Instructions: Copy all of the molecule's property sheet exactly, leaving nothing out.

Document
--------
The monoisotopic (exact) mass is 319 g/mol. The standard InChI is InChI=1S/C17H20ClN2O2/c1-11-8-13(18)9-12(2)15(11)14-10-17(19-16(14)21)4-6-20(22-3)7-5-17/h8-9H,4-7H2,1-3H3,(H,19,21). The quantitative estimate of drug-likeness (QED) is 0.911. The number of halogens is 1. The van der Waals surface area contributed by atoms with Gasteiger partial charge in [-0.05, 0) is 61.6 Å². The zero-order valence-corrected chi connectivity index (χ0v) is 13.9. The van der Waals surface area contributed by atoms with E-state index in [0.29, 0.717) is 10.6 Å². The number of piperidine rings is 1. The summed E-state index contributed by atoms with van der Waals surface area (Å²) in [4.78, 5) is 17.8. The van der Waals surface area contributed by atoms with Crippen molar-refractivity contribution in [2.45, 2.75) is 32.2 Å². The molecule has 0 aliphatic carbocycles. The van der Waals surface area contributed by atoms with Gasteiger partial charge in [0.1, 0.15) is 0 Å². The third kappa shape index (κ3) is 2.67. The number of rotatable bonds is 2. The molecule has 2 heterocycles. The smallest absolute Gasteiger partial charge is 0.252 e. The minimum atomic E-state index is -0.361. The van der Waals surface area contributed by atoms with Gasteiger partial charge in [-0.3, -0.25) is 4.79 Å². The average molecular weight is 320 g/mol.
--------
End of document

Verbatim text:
The monoisotopic (exact) mass is 319 g/mol. The standard InChI is InChI=1S/C17H20ClN2O2/c1-11-8-13(18)9-12(2)15(11)14-10-17(19-16(14)21)4-6-20(22-3)7-5-17/h8-9H,4-7H2,1-3H3,(H,19,21). The quantitative estimate of drug-likeness (QED) is 0.911. The number of halogens is 1. The van der Waals surface area contributed by atoms with Gasteiger partial charge in [-0.05, 0) is 61.6 Å². The zero-order valence-corrected chi connectivity index (χ0v) is 13.9. The van der Waals surface area contributed by atoms with E-state index in [0.29, 0.717) is 10.6 Å². The number of piperidine rings is 1. The summed E-state index contributed by atoms with van der Waals surface area (Å²) in [4.78, 5) is 17.8. The van der Waals surface area contributed by atoms with Crippen molar-refractivity contribution in [2.45, 2.75) is 32.2 Å². The molecule has 0 aliphatic carbocycles. The van der Waals surface area contributed by atoms with Gasteiger partial charge in [0.1, 0.15) is 0 Å². The third kappa shape index (κ3) is 2.67. The number of rotatable bonds is 2. The molecule has 2 heterocycles. The smallest absolute Gasteiger partial charge is 0.252 e. The minimum atomic E-state index is -0.361. The van der Waals surface area contributed by atoms with Gasteiger partial charge in [-0.3, -0.25) is 4.79 Å². The average molecular weight is 320 g/mol.